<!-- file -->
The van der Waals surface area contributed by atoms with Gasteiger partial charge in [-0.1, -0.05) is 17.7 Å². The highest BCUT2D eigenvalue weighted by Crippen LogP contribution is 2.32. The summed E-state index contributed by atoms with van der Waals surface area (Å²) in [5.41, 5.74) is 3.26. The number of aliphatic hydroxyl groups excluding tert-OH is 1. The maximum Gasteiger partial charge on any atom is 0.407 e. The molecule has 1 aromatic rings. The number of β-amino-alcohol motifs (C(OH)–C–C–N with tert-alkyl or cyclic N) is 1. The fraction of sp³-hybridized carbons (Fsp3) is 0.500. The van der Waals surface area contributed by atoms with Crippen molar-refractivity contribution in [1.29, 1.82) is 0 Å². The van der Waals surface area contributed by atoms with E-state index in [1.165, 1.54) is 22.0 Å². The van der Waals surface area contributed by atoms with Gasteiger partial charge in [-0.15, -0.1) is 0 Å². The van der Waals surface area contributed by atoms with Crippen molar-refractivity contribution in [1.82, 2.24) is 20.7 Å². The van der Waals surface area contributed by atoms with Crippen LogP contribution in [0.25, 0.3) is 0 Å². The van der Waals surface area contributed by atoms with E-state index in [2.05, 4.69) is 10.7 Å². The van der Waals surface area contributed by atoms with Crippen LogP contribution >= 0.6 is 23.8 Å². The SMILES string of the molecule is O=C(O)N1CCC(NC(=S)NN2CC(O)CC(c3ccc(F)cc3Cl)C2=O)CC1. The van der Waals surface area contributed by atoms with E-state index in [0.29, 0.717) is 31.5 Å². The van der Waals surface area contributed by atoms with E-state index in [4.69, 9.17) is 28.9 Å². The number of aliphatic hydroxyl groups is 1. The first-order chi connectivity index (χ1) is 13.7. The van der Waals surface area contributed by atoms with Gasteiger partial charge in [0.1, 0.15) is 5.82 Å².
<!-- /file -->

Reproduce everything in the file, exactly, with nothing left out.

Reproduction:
The van der Waals surface area contributed by atoms with Gasteiger partial charge in [-0.1, -0.05) is 17.7 Å². The highest BCUT2D eigenvalue weighted by Crippen LogP contribution is 2.32. The summed E-state index contributed by atoms with van der Waals surface area (Å²) in [5.41, 5.74) is 3.26. The number of aliphatic hydroxyl groups excluding tert-OH is 1. The maximum Gasteiger partial charge on any atom is 0.407 e. The molecule has 1 aromatic rings. The number of β-amino-alcohol motifs (C(OH)–C–C–N with tert-alkyl or cyclic N) is 1. The fraction of sp³-hybridized carbons (Fsp3) is 0.500. The van der Waals surface area contributed by atoms with Crippen molar-refractivity contribution in [1.29, 1.82) is 0 Å². The van der Waals surface area contributed by atoms with E-state index in [1.165, 1.54) is 22.0 Å². The van der Waals surface area contributed by atoms with Gasteiger partial charge in [-0.15, -0.1) is 0 Å². The van der Waals surface area contributed by atoms with Crippen molar-refractivity contribution in [1.82, 2.24) is 20.7 Å². The van der Waals surface area contributed by atoms with Crippen LogP contribution in [0.25, 0.3) is 0 Å². The van der Waals surface area contributed by atoms with E-state index in [2.05, 4.69) is 10.7 Å². The van der Waals surface area contributed by atoms with Crippen LogP contribution >= 0.6 is 23.8 Å². The SMILES string of the molecule is O=C(O)N1CCC(NC(=S)NN2CC(O)CC(c3ccc(F)cc3Cl)C2=O)CC1. The van der Waals surface area contributed by atoms with E-state index in [0.29, 0.717) is 31.5 Å². The van der Waals surface area contributed by atoms with E-state index in [4.69, 9.17) is 28.9 Å². The number of aliphatic hydroxyl groups is 1. The first-order chi connectivity index (χ1) is 13.7. The van der Waals surface area contributed by atoms with Gasteiger partial charge in [0.1, 0.15) is 5.82 Å².